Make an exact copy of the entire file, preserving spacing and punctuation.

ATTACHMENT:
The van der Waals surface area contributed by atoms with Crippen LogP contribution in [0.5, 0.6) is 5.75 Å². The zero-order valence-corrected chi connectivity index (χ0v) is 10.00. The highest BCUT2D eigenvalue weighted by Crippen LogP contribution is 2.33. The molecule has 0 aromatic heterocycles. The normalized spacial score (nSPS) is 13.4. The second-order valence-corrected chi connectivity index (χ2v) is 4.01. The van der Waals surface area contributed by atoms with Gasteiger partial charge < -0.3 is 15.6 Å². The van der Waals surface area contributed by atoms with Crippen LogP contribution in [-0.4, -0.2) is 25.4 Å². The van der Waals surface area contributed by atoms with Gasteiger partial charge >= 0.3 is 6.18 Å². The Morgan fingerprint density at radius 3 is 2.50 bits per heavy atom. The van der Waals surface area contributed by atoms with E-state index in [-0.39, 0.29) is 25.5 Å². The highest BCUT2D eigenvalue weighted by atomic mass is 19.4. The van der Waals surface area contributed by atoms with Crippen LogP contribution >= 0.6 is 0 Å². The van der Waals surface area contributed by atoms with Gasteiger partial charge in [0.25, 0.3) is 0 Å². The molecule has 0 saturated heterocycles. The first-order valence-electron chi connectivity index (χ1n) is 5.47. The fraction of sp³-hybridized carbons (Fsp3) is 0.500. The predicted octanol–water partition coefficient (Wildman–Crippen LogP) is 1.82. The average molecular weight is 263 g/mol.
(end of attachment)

The van der Waals surface area contributed by atoms with Crippen LogP contribution in [0.5, 0.6) is 5.75 Å². The zero-order valence-corrected chi connectivity index (χ0v) is 10.00. The highest BCUT2D eigenvalue weighted by Crippen LogP contribution is 2.33. The molecule has 0 aromatic heterocycles. The normalized spacial score (nSPS) is 13.4. The second-order valence-corrected chi connectivity index (χ2v) is 4.01. The van der Waals surface area contributed by atoms with Gasteiger partial charge < -0.3 is 15.6 Å². The van der Waals surface area contributed by atoms with Crippen LogP contribution in [-0.4, -0.2) is 25.4 Å². The van der Waals surface area contributed by atoms with Gasteiger partial charge >= 0.3 is 6.18 Å². The Morgan fingerprint density at radius 3 is 2.50 bits per heavy atom. The van der Waals surface area contributed by atoms with E-state index in [-0.39, 0.29) is 25.5 Å². The highest BCUT2D eigenvalue weighted by atomic mass is 19.4. The van der Waals surface area contributed by atoms with Crippen LogP contribution >= 0.6 is 0 Å². The van der Waals surface area contributed by atoms with Gasteiger partial charge in [0.25, 0.3) is 0 Å². The molecule has 0 saturated heterocycles. The first-order valence-electron chi connectivity index (χ1n) is 5.47. The fraction of sp³-hybridized carbons (Fsp3) is 0.500. The predicted octanol–water partition coefficient (Wildman–Crippen LogP) is 1.82. The average molecular weight is 263 g/mol.